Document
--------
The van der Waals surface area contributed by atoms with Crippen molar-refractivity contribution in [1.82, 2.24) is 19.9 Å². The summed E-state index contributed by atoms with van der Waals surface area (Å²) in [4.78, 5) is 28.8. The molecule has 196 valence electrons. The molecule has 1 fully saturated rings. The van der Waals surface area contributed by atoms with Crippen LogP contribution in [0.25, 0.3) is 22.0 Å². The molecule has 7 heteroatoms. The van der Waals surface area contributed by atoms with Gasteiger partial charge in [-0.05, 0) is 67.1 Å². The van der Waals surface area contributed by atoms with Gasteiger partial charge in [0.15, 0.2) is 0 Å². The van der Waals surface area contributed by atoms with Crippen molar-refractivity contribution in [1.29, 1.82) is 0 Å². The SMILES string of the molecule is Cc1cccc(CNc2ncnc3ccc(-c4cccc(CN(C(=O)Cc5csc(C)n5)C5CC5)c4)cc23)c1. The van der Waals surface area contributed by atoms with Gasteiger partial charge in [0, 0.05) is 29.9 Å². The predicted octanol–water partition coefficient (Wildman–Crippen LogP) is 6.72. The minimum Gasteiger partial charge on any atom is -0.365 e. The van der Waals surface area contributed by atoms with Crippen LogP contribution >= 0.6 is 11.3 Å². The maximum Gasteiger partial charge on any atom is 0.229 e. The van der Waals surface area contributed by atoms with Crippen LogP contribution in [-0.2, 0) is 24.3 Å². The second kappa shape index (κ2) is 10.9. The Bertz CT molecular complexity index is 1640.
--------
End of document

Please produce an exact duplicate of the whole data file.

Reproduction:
The van der Waals surface area contributed by atoms with Crippen molar-refractivity contribution in [1.82, 2.24) is 19.9 Å². The summed E-state index contributed by atoms with van der Waals surface area (Å²) in [4.78, 5) is 28.8. The molecule has 196 valence electrons. The molecule has 1 fully saturated rings. The van der Waals surface area contributed by atoms with Crippen LogP contribution in [0.25, 0.3) is 22.0 Å². The molecule has 7 heteroatoms. The van der Waals surface area contributed by atoms with Gasteiger partial charge in [-0.05, 0) is 67.1 Å². The van der Waals surface area contributed by atoms with Gasteiger partial charge in [0.15, 0.2) is 0 Å². The van der Waals surface area contributed by atoms with Crippen molar-refractivity contribution in [1.29, 1.82) is 0 Å². The SMILES string of the molecule is Cc1cccc(CNc2ncnc3ccc(-c4cccc(CN(C(=O)Cc5csc(C)n5)C5CC5)c4)cc23)c1. The van der Waals surface area contributed by atoms with Gasteiger partial charge in [0, 0.05) is 29.9 Å². The predicted octanol–water partition coefficient (Wildman–Crippen LogP) is 6.72. The minimum Gasteiger partial charge on any atom is -0.365 e. The van der Waals surface area contributed by atoms with Crippen LogP contribution >= 0.6 is 11.3 Å². The maximum Gasteiger partial charge on any atom is 0.229 e. The van der Waals surface area contributed by atoms with Crippen LogP contribution in [-0.2, 0) is 24.3 Å². The second kappa shape index (κ2) is 10.9. The Bertz CT molecular complexity index is 1640.